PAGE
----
Today the 2014 Iditarod begins in Anchorage, Alaska, a dogsled race that covers 975 miles of Alaska wilderness from Anchorage to Nome. It is a test of strength and endurance for both dogs and their mushers. There are check points along the way where their time is recorded because they do not all start together. The fastest time ever achieved in the race was 8 days, 22 hours, 46 minutes and 2 seconds. This race is not for the faint of heart. The slowest time was 20 days, 15 hours, 2 minutes and 7 seconds. Your starting or finishing position in the race doesn’t matter. Just taking part in a race like that is a great achievement. Many people, like me, will be keeping track of the daily standings via the internet.

The reason this interests me is because, when we lived in the north years ago, we had a dog team of eight Siberian Huskies. They are beautiful dogs and easy to train. Every one of them had their own personality and that was the deciding factor in what position in the team they had.

I read a book about the Iditarod and I was amazed at the detail that goes into that race, boots for the dogs, medicine and food. There are veterinarians available in case of illness or injury. The clothing the mushers wear is crucial for their survival. If you lose a mitt it can mean your life, so mitts are kept safe on a musher’s harness. Every aspect of team and equipment is impeccably cared for.

We bought an entire litter of eight pups so all their training was up to us. Well, up to my husband, Dick, actually, and at time, His life depended on how well he taught them and how well they learned to obey. In the winter they were fed warm mash with a pound of lard thrown in for heat. The coldest trip they made was -52f.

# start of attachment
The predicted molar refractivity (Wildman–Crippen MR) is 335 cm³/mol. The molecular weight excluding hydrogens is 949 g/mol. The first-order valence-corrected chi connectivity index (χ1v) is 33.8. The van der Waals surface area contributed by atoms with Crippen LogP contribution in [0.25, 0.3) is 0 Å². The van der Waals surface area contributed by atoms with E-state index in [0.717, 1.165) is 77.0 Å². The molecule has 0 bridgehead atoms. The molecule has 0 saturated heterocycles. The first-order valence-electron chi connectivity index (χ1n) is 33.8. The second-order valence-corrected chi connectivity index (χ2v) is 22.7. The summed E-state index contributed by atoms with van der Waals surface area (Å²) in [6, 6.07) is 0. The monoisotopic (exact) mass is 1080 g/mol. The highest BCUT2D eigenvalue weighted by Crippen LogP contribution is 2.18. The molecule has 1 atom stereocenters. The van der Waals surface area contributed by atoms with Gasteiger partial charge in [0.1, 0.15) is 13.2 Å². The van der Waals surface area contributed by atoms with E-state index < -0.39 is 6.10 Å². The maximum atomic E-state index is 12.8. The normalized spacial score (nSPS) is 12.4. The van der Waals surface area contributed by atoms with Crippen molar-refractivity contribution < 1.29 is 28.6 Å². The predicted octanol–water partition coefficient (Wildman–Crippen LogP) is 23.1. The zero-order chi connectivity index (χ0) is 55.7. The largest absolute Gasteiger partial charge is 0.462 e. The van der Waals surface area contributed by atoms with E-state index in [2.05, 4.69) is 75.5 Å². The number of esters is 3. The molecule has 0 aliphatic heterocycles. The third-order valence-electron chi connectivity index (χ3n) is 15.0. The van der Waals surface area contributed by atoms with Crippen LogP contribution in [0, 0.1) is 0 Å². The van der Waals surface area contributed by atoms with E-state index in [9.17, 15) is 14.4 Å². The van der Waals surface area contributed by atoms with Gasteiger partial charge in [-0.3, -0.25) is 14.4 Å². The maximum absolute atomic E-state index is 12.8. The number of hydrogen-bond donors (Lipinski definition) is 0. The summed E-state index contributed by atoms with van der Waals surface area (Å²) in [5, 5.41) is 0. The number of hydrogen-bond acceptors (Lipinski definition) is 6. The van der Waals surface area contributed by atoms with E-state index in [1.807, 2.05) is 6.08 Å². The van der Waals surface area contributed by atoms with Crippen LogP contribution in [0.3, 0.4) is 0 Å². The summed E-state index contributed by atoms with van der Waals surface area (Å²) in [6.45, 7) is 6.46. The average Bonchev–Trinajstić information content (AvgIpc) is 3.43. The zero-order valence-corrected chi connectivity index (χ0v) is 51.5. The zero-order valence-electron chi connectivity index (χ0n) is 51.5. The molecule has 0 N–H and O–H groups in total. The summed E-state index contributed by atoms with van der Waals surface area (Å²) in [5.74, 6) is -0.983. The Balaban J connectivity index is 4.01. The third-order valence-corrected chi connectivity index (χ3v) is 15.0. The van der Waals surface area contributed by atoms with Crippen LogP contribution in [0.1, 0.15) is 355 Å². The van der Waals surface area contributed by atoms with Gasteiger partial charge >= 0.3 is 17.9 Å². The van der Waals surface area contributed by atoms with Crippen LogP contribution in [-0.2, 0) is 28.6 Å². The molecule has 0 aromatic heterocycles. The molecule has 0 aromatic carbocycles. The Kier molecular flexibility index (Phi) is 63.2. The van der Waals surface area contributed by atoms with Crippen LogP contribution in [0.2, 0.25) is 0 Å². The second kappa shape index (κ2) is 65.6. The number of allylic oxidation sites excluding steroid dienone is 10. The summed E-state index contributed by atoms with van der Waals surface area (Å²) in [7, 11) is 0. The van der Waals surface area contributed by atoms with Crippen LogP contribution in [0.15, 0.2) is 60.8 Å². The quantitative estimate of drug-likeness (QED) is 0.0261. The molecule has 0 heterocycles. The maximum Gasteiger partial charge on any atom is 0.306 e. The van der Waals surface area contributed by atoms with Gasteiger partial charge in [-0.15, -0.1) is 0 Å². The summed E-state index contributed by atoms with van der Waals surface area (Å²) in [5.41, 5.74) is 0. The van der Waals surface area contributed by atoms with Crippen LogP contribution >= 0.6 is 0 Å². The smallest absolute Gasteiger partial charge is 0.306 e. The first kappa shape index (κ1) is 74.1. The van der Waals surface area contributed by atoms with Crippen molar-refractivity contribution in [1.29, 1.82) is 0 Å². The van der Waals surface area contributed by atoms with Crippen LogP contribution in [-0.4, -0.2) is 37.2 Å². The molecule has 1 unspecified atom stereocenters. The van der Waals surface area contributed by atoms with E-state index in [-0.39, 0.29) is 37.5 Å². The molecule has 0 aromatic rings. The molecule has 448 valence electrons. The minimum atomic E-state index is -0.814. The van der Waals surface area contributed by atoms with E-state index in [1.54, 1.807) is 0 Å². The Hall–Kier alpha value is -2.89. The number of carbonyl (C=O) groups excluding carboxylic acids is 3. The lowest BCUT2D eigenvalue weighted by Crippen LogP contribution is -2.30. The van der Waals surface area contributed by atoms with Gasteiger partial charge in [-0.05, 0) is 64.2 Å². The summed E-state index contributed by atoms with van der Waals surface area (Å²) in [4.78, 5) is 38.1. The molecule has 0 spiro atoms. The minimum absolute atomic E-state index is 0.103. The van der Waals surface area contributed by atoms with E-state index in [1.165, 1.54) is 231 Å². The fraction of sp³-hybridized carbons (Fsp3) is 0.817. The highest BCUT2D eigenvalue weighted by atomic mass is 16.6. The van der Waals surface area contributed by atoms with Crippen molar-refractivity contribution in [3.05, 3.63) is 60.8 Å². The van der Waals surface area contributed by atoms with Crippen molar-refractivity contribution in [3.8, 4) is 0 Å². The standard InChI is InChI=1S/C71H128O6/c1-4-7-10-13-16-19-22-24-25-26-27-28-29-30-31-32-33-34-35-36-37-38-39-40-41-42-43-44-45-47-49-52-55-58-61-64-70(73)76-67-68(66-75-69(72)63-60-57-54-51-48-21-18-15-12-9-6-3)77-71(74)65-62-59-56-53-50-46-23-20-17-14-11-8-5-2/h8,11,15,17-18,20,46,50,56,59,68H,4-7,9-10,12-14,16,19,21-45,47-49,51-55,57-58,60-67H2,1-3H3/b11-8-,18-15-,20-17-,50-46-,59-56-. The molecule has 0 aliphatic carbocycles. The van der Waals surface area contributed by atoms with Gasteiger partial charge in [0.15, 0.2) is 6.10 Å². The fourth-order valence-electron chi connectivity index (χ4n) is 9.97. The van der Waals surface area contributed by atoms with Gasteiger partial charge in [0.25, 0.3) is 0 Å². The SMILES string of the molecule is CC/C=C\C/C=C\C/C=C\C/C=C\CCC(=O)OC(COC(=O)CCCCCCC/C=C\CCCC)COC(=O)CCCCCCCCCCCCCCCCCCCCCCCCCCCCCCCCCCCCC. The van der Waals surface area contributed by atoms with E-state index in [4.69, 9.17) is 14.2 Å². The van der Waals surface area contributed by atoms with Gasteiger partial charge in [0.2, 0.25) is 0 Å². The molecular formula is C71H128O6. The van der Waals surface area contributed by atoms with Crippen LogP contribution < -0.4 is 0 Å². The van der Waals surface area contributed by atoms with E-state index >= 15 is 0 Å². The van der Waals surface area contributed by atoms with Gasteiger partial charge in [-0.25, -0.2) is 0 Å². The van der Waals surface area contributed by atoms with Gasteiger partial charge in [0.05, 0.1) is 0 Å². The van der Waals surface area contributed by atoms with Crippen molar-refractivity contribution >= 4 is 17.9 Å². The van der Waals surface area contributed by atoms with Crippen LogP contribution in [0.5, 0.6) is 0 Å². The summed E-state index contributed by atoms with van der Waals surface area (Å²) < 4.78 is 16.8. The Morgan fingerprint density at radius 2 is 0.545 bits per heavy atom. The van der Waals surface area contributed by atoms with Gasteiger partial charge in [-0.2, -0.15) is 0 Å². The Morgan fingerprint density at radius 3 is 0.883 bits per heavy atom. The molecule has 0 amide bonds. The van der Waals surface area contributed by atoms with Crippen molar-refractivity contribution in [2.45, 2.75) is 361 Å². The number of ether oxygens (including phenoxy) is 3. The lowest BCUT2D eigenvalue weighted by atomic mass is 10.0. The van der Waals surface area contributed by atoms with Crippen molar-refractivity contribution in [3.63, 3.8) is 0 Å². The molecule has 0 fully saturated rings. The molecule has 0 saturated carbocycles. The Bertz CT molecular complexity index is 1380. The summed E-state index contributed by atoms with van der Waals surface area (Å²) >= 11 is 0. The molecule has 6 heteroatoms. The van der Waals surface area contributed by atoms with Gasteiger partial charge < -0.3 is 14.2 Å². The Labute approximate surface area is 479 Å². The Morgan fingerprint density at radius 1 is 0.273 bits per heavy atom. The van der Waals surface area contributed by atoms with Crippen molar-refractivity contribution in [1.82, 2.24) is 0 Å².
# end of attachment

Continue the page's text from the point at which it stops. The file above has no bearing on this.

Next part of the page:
A team consists of a lead dog, the most important one because their ability to obey your ‘gee’ or ‘haw’ command is vital. The wheel dog might be the last one in line but has the task of loosening the sled from the frozen ground when you start out by jumping side to side. The rest of the team harnessed together made a strong pulling force.

My best memory is from when our team was learning to work in harness. Dick ran ahead of them to get them going but when he turned to jump onto the sled, the dogs all followed him into the sled. What a jumbled mess of legs and harness. Eventually they learned how to pull at his command.

I can’t help relating this to our relationship with the Lord. He is patiently teaching us how to live, how to work as a team, how to obey Him and, in the end, someone’s eternal life may depend on how we respond to Him.

We have to learn to hear His voice and obey when He tells us to turn to the left or the right. We need to obey immediately when He says, “Stop!” We even have to wait patiently when He tells us we need to rest.

The teams involved in the Iditarod today have not entered the race on a whim. The dogs and their musher know and trust each other because they have spent a lot of time together. The musher looks after their team, physically and emotionally so the team can do its job. And that is to get to the end of the race no matter how grueling it my be. (It may be grueling this year because Alaska is having unusually warm weather.)

Each of us needs to keep a close check on our relationship with the Lord. Are we hearing His voice? Do we obey Him immediately? Do we partake of the spiritual food He provides for us? Do we allow Him to bind up our wounds or stop and patiently rest when He sees us getting weary? It’s not important to be first in line, only that we are where He wants us to be.

All of us on the Lord’s team have jobs related to our abilities. A lead dog, no matter how well trained and wise, would not make a good wheel dog, nor would a wheel dog make a good lead dog. The important thing is to be content where the Lord has placed us and finish well. Hebrews 12:1b: “Let us run with patience the race God has set before us. vs.2: And we do this by keeping our eyes on Jesus, the champion who initiates and perfects our faith.”

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